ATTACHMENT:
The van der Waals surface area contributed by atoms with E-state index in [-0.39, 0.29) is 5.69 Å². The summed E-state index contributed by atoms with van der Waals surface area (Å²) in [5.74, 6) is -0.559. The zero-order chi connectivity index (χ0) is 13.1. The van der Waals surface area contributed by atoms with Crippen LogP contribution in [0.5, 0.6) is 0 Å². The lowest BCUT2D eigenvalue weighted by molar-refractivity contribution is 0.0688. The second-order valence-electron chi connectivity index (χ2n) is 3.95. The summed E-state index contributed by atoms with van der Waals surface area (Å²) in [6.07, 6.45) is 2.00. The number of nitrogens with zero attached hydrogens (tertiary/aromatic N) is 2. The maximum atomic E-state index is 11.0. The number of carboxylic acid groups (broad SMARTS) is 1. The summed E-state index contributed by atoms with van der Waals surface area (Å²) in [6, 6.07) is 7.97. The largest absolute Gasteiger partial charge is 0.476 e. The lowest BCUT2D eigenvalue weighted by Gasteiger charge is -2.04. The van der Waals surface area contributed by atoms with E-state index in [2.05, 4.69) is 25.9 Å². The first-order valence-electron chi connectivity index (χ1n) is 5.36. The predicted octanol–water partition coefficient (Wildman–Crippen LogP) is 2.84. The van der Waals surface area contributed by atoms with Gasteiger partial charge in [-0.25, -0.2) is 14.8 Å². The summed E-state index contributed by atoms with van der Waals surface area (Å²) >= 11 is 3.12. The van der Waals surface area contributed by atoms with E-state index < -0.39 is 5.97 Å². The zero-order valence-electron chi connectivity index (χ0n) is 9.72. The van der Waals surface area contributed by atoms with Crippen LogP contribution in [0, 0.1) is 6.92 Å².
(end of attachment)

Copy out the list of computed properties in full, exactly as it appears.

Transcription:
The van der Waals surface area contributed by atoms with E-state index in [-0.39, 0.29) is 5.69 Å². The summed E-state index contributed by atoms with van der Waals surface area (Å²) in [5.74, 6) is -0.559. The zero-order chi connectivity index (χ0) is 13.1. The van der Waals surface area contributed by atoms with Crippen LogP contribution in [0.5, 0.6) is 0 Å². The lowest BCUT2D eigenvalue weighted by molar-refractivity contribution is 0.0688. The second-order valence-electron chi connectivity index (χ2n) is 3.95. The summed E-state index contributed by atoms with van der Waals surface area (Å²) in [6.07, 6.45) is 2.00. The number of nitrogens with zero attached hydrogens (tertiary/aromatic N) is 2. The maximum atomic E-state index is 11.0. The number of carboxylic acid groups (broad SMARTS) is 1. The summed E-state index contributed by atoms with van der Waals surface area (Å²) in [6, 6.07) is 7.97. The largest absolute Gasteiger partial charge is 0.476 e. The lowest BCUT2D eigenvalue weighted by Gasteiger charge is -2.04. The van der Waals surface area contributed by atoms with E-state index in [2.05, 4.69) is 25.9 Å². The first-order valence-electron chi connectivity index (χ1n) is 5.36. The predicted octanol–water partition coefficient (Wildman–Crippen LogP) is 2.84. The van der Waals surface area contributed by atoms with Gasteiger partial charge in [-0.25, -0.2) is 14.8 Å². The summed E-state index contributed by atoms with van der Waals surface area (Å²) >= 11 is 3.12. The van der Waals surface area contributed by atoms with E-state index < -0.39 is 5.97 Å². The zero-order valence-electron chi connectivity index (χ0n) is 9.72. The van der Waals surface area contributed by atoms with Crippen LogP contribution in [0, 0.1) is 6.92 Å².